The Southern Poverty Law Center, an organization I once admired, has become a lightning rod for many in discussions of acts of ‘hate’ in US communities. Media, including this site, often use their information when covering hot topics.
What most of us haven’t done, though, is take a hard look at what SPLC classifies as ‘hate incidents’ and ask some questions. Among the questions we should ask is why, when their itemization of “apparent hate crimes and hate group activities” comprises different ethnicities, faiths, and ideologies, the graphic on the portal page to those incidents features only one type of individual.
SPLC draws these incidents “primarily from media sources.” To their credit, they do revoke hate crime status for some claims proven false.
What constitutes ‘hate’ these days?
According to SPLC, it can be an act such as KKK fliers being distributed in a neighborhood. It can also be something as heinous as murdering someone because of his faith or skin color. Here are some examples of violent incidents posted on the SPLC website:
*(Boulder, CO) “Bryan Jamsheed Tayefeh, 29, and Yotam Monjack, 27, face felony second-degree assault and bias-motivated hate crime charges for allegedly attacking a Jewish man in December because he refused to remove his yarmulke.”
*(San Francisco, CA) “Brodes Wayne Joynes, 54, was charged with attempted murder, assault with a deadly weapon, battery with serious bodily injury, two counts of criminal threats, false imprisonment, and hate-crime enhancements after he allegedly stabbed a transgender woman on a city bus and hurled epithets at her and her friend.
*(Jackson, MS) “Two 21-year-old white women, Shelbie Brooke Richards and Sarah Adelia Graves, pleaded guilty to conspiracy in a series of attacks on blacks that culminated when a black man, James Craig Anderson, was run over and killed in Jackson in 2011.”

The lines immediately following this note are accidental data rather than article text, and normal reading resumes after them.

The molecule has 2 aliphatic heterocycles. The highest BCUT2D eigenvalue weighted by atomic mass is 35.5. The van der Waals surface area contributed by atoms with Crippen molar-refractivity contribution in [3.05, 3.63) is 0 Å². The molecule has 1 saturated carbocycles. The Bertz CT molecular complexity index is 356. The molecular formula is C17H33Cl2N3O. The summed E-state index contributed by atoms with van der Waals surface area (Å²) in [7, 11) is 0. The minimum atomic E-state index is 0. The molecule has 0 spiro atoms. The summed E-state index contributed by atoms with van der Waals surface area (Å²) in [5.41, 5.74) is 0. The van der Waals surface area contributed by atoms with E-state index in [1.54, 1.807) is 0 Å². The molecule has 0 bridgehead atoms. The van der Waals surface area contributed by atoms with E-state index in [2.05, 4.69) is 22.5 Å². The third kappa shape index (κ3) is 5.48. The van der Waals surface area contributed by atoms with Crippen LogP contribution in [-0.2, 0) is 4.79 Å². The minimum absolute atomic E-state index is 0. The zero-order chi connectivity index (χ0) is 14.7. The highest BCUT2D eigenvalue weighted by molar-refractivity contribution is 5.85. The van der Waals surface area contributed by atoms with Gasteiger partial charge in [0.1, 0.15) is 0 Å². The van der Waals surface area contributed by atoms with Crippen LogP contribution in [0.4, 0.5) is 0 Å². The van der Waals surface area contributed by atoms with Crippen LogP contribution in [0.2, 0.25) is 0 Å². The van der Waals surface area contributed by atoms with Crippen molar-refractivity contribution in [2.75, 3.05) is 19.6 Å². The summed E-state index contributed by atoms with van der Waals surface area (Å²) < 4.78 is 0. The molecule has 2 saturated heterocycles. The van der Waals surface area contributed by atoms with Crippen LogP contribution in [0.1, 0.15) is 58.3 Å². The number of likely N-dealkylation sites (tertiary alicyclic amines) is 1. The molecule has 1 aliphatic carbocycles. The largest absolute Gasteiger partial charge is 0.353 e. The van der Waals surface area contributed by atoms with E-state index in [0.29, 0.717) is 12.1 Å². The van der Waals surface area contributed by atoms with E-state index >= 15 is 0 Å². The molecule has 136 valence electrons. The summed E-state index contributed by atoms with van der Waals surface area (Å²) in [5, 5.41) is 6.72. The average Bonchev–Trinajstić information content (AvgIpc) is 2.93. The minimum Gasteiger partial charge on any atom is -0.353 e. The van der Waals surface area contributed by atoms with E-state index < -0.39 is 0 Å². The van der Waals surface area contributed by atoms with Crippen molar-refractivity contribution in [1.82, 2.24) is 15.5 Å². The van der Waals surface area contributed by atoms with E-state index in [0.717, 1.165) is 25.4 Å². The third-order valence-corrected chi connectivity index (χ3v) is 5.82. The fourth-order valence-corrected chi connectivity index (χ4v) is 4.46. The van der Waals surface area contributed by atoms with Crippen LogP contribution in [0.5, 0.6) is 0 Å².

Crimes range from vandalism to murder, but what is striking about SPLC’s reportage is the lack of consistency and questionable methodology, such as relying on “media reports” and self-reportage.
For instance, I noticed various entries detailing crimes against transgenders such as the entry about Brodes Wayne Joynes. I looked at numerous stories in different newspapers. None of those stories had a photo. I did find a website that featured a photo with that perp’s name, but because I can’t confirm it’s him, I am not including it here. The photo I did find showed a Mr. Joynes whose skin is black.
There are other peculiarities. One entry listed a murder in Kansas City (MO):
“Ahmed H. Aden, 34, was charged with first-degree murder and armed criminal action in a hit-and-run crash that fatally injured 15-year-old Abdisamad Sheikh-Hussein at a Somali Center.”
Again, no specifics are given about the suspect. There are some entries that specify skin color when the suspect or perp is white and some that specify other skin colors, but there doesn’t seem to be a standard procedure for identification.
I’ve long expressed concern about the method used by media to specify ‘hate’ incidents and ‘hate’ speech. It seems to me there is a willingness to inflate such instances when sometimes, they may be due to personal conflicts, mental illness such as the Navy Yard shooter, or other causes.